Workplace Disclosure of Serious Mental Illness and Gainful Employment: Theory and Evidence

Marjorie L. Baldwin, Allan C. DeSerpa, Steven C. Marcus

Research output: Contribution to journalArticlepeer-review


BACKGROUND: This study provides the first systematic analysis of the association between workplace disclosure of serious mental illness (SMI) and the probability of gainful employment, among workers employed in regular jobs. By regular job, we mean one that pays at least minimum wage, is not set aside for persons with disabilities, and was not obtained with assistance of mental health services. By gainful employment, we mean a regular job with monthly earnings that exceed the maximum allowable earned income for receipt of Social Security Disability Insurance. AIMS: Among persons with SMI who are capable of working in regular jobs, we aim to identify: (i) what individual and work-related factors are associated with the decision to disclose mental illness at work; and (ii) how the decision to disclose is related to the probability of gainful employment. METHODS: The analyses are based on a theoretical framework in which workers choose a level of disclosure to maximize utility from the benefits of employment, subject to constraints associated with mental illness-related stigma. We specify a bivariate probit regression in which the probabilities of disclosure and gainful employment are determined jointly. The model is estimated with data from a national survey of 602 workers, with schizophrenia, bipolar disorder, or major depression, who were employed in regular jobs post-onset of illness. RESULTS: The results identify individual (e.g. younger age, less self-stigma, more severe cognitive limitations) and work-related (e.g. longer job tenure, supportive firm, administrative support occupation) factors significantly associated with the probability of disclosure. The results also indicate that disclosure has a significant positive association with the probability of gainful employment, when the empirical model controls for the endogeneity of disclosure in the employment function. Other variables that have a significant positive association with gainful employment include education, job autonomy, and employment in a white-collar occupation. DISCUSSION: The data support the hypothesis that workers with SMI make the decision to disclose their condition based on the probability of a positive response from their employer, and this rational behavior is likely the reason for the strong correlation between disclosure and the probability of gainful employment. However, a limitation of the study is that our retrospective survey design cannot identify causal relationships. IMPLICATIONS FOR HEALTH CARE PROVISION AND USE: Work is an important recovery goal for many workers with SMI, so the disclosure decision is likely to be a significant topic of discussion between workers and their health care providers. IMPLICATIONS FOR HEALTH POLICIES: Amid the current focus on wellness in the workplace, policies aimed at reducing the stigma of mental illness at work, and promoting more tolerant and supportive workplace cultures, can improve the probability of gainful employment for workers with SMI. IMPLICATIONS FOR FURTHER RESEARCH: Further research is needed to design and implement workplace interventions that minimize the monetary/nonmonetary costs of disclosure for workers with SMI in regular jobs.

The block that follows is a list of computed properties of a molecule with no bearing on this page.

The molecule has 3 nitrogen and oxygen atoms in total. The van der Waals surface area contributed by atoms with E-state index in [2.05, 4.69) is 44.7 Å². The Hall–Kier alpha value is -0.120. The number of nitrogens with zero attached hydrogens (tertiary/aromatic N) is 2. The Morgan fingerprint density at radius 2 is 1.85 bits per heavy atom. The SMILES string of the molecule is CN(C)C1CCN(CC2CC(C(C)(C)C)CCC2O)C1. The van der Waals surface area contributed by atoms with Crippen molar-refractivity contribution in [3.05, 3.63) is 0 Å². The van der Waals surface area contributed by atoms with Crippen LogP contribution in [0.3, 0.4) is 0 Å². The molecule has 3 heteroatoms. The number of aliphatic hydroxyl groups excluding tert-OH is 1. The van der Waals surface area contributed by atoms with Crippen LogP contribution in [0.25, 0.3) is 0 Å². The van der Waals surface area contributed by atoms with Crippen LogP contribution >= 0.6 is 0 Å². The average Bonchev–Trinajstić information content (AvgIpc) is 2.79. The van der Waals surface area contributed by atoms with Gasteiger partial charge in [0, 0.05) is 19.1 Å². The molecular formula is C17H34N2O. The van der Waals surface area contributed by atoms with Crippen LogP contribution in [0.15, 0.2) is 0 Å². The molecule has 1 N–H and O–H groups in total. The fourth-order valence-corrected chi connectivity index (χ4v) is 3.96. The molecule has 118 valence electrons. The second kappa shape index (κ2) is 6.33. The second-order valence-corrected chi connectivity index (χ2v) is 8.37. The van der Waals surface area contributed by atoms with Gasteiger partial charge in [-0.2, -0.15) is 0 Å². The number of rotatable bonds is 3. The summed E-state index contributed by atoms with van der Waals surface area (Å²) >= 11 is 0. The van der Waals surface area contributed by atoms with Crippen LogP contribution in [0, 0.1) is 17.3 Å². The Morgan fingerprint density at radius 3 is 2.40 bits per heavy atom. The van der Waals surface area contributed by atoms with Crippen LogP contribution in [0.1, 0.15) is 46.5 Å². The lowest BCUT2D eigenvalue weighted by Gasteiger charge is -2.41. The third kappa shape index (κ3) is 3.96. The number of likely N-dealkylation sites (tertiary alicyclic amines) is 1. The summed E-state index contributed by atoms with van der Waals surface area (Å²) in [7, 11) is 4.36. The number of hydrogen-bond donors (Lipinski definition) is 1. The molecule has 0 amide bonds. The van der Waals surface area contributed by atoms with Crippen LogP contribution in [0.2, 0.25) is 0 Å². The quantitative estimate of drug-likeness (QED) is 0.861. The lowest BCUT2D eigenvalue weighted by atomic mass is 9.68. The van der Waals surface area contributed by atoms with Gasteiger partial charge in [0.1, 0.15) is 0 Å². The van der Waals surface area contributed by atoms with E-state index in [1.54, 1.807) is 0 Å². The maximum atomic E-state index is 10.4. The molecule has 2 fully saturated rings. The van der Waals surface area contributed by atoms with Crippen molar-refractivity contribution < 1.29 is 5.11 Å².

Original languageEnglish (US)
Pages (from-to)3-17
Number of pages15
JournalJournal of Mental Health Policy and Economics
Issue number1
StatePublished - Mar 1 2023

ASJC Scopus subject areas

  • Public Health, Environmental and Occupational Health
  • Psychiatry and Mental health


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